In so many ways, the temperament of a well socialized, loving PWD makes one of the most suitable breeds/species for therapy animal visits. Some visits are called by different names: Animal-assisted activities (often thought of as “warm fuzzy” visits; enjoyable experiences interacting with the dogs, but no specific goals for visit, and no documentation of outcome); Animal Assisted Therapy (now called Animal Assisted Intervention by Delta Society) would be those visits incorporating therapy into the visit. This can be physical, occupational, speech, or other 'therapy' sessions.
Many practitioners use their PWDs (or teams with PWDs) in social and psychiatric work; prison work; some are specifically further trained and certified for crisis work and many other ways to reach client/patient/recipients.
It is a very good idea to align with one of the recognized organizations. In doing so, you can assure at least some measure of responsibility and training, as well as being covered by insurance during your volunteer visits. In addition to the “top three” national organizations listed below, there are often regional or local organizations as well. Some organizations, such as Therapy Dogs International, have 'exclusivity' issues, i.e. if you belong to their organization, you (currently) may not also belong say to R.E.A.D. (Reading Education Assistance Dogs).
Depending on what your activities in therapy visits are going to be, this may be a consideration in which organization you become involved. Basically, therapy visits are all about 'good manners', socialization from basically birth (though dogs of any age are able to be excellent therapy dogs); and most importantly, predictable response(s) from the dog(s).
Therapy work is truly a team effort - you and your animal are a team, and must always work together. You are the only advocate there for your dog in any situation, so it's your utmost responsibility to have your dog's welfare in mind first and foremost. Not all dogs are suited to therapy work, or perhaps not to all venues. For example, hospice work can be very difficult on ultra sensitive dogs; nobody likes to lose their patients.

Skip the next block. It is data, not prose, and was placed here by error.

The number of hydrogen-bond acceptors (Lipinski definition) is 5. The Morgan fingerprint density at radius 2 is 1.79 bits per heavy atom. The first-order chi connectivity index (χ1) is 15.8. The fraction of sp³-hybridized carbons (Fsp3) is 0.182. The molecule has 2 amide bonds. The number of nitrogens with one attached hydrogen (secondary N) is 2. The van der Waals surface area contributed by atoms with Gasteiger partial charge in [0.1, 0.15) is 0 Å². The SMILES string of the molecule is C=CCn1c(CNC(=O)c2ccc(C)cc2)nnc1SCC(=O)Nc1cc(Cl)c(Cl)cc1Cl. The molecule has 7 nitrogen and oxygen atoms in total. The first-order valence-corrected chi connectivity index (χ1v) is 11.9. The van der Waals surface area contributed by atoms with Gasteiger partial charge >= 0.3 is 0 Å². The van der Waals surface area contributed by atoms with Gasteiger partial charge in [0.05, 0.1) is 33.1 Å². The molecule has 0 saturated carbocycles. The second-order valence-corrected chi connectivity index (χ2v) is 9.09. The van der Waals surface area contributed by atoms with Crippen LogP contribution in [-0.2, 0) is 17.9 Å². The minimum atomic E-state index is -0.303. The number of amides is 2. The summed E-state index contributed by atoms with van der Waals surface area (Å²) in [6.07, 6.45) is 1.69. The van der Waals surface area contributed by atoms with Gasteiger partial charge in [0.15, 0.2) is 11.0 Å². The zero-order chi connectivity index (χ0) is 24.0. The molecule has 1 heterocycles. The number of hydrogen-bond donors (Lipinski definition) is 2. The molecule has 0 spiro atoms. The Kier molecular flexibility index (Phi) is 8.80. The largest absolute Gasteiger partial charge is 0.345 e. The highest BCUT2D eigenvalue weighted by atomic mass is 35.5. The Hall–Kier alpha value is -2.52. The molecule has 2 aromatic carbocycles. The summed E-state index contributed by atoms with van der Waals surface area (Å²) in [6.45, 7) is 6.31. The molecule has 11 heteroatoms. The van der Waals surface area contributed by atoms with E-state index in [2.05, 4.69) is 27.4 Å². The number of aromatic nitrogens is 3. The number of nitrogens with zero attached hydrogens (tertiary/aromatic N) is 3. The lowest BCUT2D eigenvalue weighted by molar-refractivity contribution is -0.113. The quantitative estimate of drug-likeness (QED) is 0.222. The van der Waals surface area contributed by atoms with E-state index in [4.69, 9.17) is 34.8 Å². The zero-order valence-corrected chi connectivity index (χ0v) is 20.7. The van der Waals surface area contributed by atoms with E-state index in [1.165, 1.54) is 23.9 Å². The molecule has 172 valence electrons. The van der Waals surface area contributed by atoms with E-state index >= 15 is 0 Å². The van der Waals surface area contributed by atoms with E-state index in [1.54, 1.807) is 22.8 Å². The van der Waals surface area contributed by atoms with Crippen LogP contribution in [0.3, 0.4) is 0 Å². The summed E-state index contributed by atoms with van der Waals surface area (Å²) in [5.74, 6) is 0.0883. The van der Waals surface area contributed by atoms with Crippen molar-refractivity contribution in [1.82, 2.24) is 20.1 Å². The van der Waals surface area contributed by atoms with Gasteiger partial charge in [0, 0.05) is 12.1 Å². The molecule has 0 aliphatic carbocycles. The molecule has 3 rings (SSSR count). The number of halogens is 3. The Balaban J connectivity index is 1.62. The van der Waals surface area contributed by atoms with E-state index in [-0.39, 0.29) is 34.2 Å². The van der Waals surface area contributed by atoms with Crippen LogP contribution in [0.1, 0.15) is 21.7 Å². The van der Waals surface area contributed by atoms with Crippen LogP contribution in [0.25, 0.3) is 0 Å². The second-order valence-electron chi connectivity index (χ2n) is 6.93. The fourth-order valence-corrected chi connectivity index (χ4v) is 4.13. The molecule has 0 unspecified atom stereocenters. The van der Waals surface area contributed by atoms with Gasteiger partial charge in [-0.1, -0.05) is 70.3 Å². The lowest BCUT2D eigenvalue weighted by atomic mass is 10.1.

There are many groups out there with which you can affiliate, and do your visits with others. This works well for many people. Some dogs, while not as strong on one-to-one visits, might very well make excellent therapy 'entertainment' dogs - performing for groups in nursing homes, assisted living facilities, etc. Even if lots of petting isn't their 'thing', often entertaining is. It's all about finding the right fit for YOUR dog.
Many facilities don't require certification/registration status of any kind. That's fine, but you wouldn't be covered by insurance should your leash trip someone, or heaven forbid, you or your animal injured someone (or you were injured). If you think you want to get started in therapy work, start first by taking your puppy/dog everywhere you can.
Remember, therapy dogs have no “legal” rights (ala service dogs); however many facilities are happy to allow you to enter to train. It's generally suggested to obtain a vest at either www.sitstay.com or www.raspberryfield.com; dogs need uniforms too to help them know which job they're doing (just like different collars for different show activities). You can get a therapy dog vest, with “In Training” patch on it, to help your dog, and others know your dog is in training for a very special job.
It's important to know your dog well enough to recognize stress, and to recognize that hey, even if you really, really want to (name your program), that particular venue might not be right for your dog. Your dog must thoroughly trust that you are always in charge, and always have it's best interest in mind.
Put those incredible minds, and working genes to work in this mentally challenging field - it's addictive!
-- based on Laurie Hardman's article on pwdca.com
How to Get Started
It's really pretty easy to get started - take your pup/dog everywhere you possibly can, exposing it to everything you possibly can. You want your dog to be able to encounter things (equipment, sounds, people), and have a reaction that says “hmmm, that's interesting!”.
You want your pup/dog to become not only immune to sounds and sights, but to eagerly seek out attention (without the over exuberance of knocking someone over!). Tricks are a bonus, but not required. The ability to get along with other dogs preferred, but in general one can arrange to do their visits alone, and most likely not encounter other dogs (although any therapy dog should have the manners to be able to meet any dog, and there is a requirement to 'meet a neutral dog' in at least two of the national organizations' tests).
These are the two largest national therapy organizations: